For Charlie Gehringer, Every Day Was Mother’s Day

Charlie Gehringer is greeted by his mother before a ballgame at Briggs Stadium in Detroit.

Detroit All-Star second baseman Charlie Gehringer is greeted by his mother before a ballgame in Detroit.

Charlie Gehringer was a momma’s boy — but in a good way.

During his long career with the Detroit Tigers, 1924 to 1942, the popular second baseman and bachelor was considered a prize catch by female fans, in part because of his well-publicized devotion to his mother. During the 1930s, Theresa Gehringer, a stout farm woman and German immigrant who outlived two husbands, was a common sight at the ballpark and in the sports pages. She was Charlie’s biggest fan, even if she didn’t truly understand all that was going on at Navin Field. It was enough that her boy was happy and that the crowds cheered Charlie.

It wasn’t always that way. Charlie grew up on a farm outside Fowlerville, and he was indifferent about farm work. He found it tedious and unrewarding. He much preferred whacking a ball around a makeshift diamond, using a pump handle and a barrel as bases.

Charlie’s mom viewed her son’s pastime as a big waste of time and energy. He was missing too many meals and skipping too many chores. “He was always playing ball,” she remembered. “I used to get so mad I could spank him.”

Luckily for Charlie, he caught the eye of Tigers outfielder Bobby Veach, who came across the taciturn farmboy playing for the local town team. A tryout was arranged, and manager Ty Cobb was impressed enough to suggest owner Frank Navin sign the kid to a $3,600 contract for the 1924 season. Charlie was only able to get his mother’s permission by having the Tigers promise that any minor-league seasoning would be with a club close to Fowlerville. Charlie wound up playing in London, Ontario in 1924 and in Toronto in 1925 (and was called up to the Tigers at the end of each season) before becoming the Tigers’ permanent second baseman in 1926.

Charlie’s father died during his first season as a pro. He left London for the funeral in Fowlerville. When he returned, he discovered the club had docked him three days’ pay.

By 1929, Charlie was established as one of the major leagues’ brightest stars. That summer he batted .339 and led the league in runs, hits, doubles, triples, and stolen bases. Detroit fans celebrated with a Charlie Gehringer Day, and the stands were packed. Charlie always considered it his greatest thrill. With family and friends from Fowlerville looking on, he had a big day at the plate as the Tigers thrashed Babe Ruth’s Yankees. In a home-plate ceremony, he was presented with a set of golf clubs. “They were beautiful,” he remembered. “Matched Spalding irons and woods with a beautiful leather bag. They also were right-handed, and of course I’m left-handed. But I learned how to play the game right-handed, those clubs were so nice.”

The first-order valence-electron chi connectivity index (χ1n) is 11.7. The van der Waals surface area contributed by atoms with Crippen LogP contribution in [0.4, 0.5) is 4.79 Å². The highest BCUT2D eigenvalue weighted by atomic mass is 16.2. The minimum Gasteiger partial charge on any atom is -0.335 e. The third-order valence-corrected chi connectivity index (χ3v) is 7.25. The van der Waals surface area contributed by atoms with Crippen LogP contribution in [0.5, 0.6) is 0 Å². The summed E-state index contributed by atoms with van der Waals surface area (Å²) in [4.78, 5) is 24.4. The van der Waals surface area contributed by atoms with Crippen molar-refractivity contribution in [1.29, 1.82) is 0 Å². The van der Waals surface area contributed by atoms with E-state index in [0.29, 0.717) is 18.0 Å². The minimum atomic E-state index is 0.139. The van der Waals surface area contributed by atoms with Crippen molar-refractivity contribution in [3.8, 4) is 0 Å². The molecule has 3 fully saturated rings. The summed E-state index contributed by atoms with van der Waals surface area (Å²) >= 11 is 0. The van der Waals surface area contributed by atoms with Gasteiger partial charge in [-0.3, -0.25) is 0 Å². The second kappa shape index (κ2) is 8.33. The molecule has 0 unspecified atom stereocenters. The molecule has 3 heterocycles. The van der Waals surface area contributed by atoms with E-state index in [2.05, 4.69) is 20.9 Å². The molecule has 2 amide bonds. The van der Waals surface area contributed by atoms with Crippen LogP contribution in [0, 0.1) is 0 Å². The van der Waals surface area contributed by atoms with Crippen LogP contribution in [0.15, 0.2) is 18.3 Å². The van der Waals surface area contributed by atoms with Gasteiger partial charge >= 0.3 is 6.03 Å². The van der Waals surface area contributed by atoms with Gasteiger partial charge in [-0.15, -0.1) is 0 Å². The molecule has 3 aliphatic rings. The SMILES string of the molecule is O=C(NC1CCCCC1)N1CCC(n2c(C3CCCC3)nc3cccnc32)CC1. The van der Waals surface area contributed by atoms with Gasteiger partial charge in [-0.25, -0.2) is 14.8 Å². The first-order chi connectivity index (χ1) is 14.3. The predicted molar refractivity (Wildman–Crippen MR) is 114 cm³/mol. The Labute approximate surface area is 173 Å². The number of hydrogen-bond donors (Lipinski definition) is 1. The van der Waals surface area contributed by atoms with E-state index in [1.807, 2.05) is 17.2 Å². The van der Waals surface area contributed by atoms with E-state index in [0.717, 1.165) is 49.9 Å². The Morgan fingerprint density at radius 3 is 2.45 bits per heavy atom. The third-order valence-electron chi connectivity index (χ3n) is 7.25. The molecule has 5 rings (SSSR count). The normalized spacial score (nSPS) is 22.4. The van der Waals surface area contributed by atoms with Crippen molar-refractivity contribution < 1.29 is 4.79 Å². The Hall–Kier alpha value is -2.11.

In 1934, the year the Tigers lost to St. Louis’s “Gas House Gang” in a riotous World Series, Charlie bought a brand new house off Grand River, near Rosedale Park.

“After my father died my mother was up on the farm pretty much by herself,” he explained, “so I moved her in. She was a diabetic and needed someone to look after her. I might’ve married sooner than I did, but I couldn’t see bringing a wife into that kind of situation. But she was a great fan. She’d come out to the park or listen to the games out on the porch.”

Detroit Times sports editor Eddie Hayes recalled with a chuckle that Mrs. Gehringer could be critical. “Charlie would come home after a loss,” Hayes said, “and she’d say, ‘What’s the matter, aren’t you trying?’”

Charlie wrapped up his brilliant 19-year career in 1942. Theresa Gehringer died in 1946. While Charlie mourned his mother’s passing, he was now free to marry. A few years later, Charlie missed his own Hall of Fame induction ceremony to travel to California to tie the knot with Josephine Stillen — the new Mrs. Gehringer.